Second, cooperation means cooperation between the countries of the EU. But that can only happen with some consistency, involving everyone: it shouldn't just be an exclusive club for the top performers. And across the EU, some countries are still not prepared enough: there are gaps in their capabilities. So we will propose that all EU countries equip themselves properly for network and information security: like by requiring each to have a well-functioning Computer Emergency Response Team. Member States would also need a competent authority for network and information security, who should cooperate at EU level, supported by the European Network and Information Security Agency.
Third, we need cooperation between public and private sectors. On the one hand, the public sector can set the framework, providing the right incentives to secure their systems, and can lead by example. On the other, it is the private sector that actually owns and operates most of the networks.
There is already much, welcome cooperation happening between public and private sectors. So we will encourage and develop Public-Private Partnerships, by leveraging existing work, like the European Public-Private Partnership for Resilience.
But we all need to do our bit. Did you know, for example, that as of last year, only one in four EU companies had a regularly-reviewed, formal ICT security policy? Even among ICT companies, the figure is only one in two. That's not enough.
Here's one way to help. In the Diginotar case, they did not report that their systems were hacked, nor did they revoke the digital certificates. That resulted in certificates being fraudulently issued and circulating online; ultimately undermining trust in the system.
In the telecoms sector, we already have obligations to report significant incidents. And some Member States have taken similar measures in a number of sectors, including the Dutch, following Diginotar.
The fact is, more and more sectors use telecoms networks in ways vital to our economy and society – energy, transport, banking, healthcare, and key internet companies. So we should extend those reporting obligations to those new sectors.
Fourth, we need international cooperation: this isn't just the EU's issue. We need a coherent international cyberspace policy for the EU.
We will strengthen cooperation with key international partners like the US, Japan, OECD, OSCE, UN and ITU. We will take an active part in the global debate to develop norms for responsible behaviour in cyberspace. And we will help build cybersecurity capacity in third countries.
Overall, our international actions must promote EU core values and fundamental rights: like freedom of expression, access to information, privacy and data protection.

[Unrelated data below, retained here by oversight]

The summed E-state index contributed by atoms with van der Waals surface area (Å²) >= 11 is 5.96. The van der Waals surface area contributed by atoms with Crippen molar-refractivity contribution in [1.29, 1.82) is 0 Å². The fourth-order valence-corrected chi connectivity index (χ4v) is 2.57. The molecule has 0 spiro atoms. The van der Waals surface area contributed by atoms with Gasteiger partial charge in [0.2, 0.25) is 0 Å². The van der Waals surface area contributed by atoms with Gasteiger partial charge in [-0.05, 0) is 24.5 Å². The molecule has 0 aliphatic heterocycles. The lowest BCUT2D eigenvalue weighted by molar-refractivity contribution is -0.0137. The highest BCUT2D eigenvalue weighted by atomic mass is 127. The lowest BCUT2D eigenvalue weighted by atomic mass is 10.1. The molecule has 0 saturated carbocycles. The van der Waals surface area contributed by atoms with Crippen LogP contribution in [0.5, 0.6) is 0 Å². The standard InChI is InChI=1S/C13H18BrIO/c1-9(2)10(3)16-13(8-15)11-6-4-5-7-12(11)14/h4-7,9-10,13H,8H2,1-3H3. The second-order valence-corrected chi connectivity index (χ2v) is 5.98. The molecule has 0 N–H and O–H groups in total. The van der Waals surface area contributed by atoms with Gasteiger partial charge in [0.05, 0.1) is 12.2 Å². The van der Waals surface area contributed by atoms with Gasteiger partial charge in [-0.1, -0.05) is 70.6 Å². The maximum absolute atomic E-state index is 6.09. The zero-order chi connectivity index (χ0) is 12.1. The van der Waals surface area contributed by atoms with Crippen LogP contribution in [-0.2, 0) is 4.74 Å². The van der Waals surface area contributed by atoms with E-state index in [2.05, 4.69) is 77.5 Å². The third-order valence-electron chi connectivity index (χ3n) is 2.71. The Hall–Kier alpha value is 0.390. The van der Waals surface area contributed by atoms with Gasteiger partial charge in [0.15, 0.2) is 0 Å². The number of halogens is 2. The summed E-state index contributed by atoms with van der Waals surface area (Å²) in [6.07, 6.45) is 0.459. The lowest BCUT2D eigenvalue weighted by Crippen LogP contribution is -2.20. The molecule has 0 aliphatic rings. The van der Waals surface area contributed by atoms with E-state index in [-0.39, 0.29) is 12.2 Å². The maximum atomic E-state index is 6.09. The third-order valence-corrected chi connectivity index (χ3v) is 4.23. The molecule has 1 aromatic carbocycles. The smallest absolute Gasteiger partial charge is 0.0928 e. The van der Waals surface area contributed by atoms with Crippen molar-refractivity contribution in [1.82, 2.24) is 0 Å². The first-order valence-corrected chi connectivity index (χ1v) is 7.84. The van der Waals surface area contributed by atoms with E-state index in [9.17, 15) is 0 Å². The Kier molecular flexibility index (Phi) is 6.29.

Fifth, we will develop an integrated market for secure ICT solutions. With initiatives and incentives so all players in the ICT value chain embrace a cybersecurity culture. From equipment manufacturers to software sellers; service providers to operators; online banks to online retailers.
With the right investment in R&D, and the right policy framework, we can turn research results into commercial reality. And indeed the new European research and innovation programme, Horizon 2020, will be a key instrument. To boost our industrial policy, promote a trustworthy European industry, advance the internal market and reduce our dependence on foreign technologies.
Sixth, there will be a number of other measures: like stepping up the fight against cybercrime. Like improving EU coordination. And indeed the European Cybercrime Centre, recently opened within Europol in The Hague, could gradually serve as a voice for the law enforcement community, in the EU fight against cybercrime.
Plus we will take further measures to fight botnets; improve the security and resilience of Industrial Control Systems and Smart Grids; and make users both more aware of risks — and empowered to tackle them, so we can all play our part in this common responsibility.
In short, this Strategy will help Europe get its own house in order — and become an even more trusted partner at the international level.
I hope that this Strategy will open a constructive debate: and I hope you will take part in it.
As more people come to rely on the Internet, they rely on it to be secure. And as the online world becomes a part of everything we do, securing that world is essential to ensuring a society that remains secure, prosperous and free. Thank you.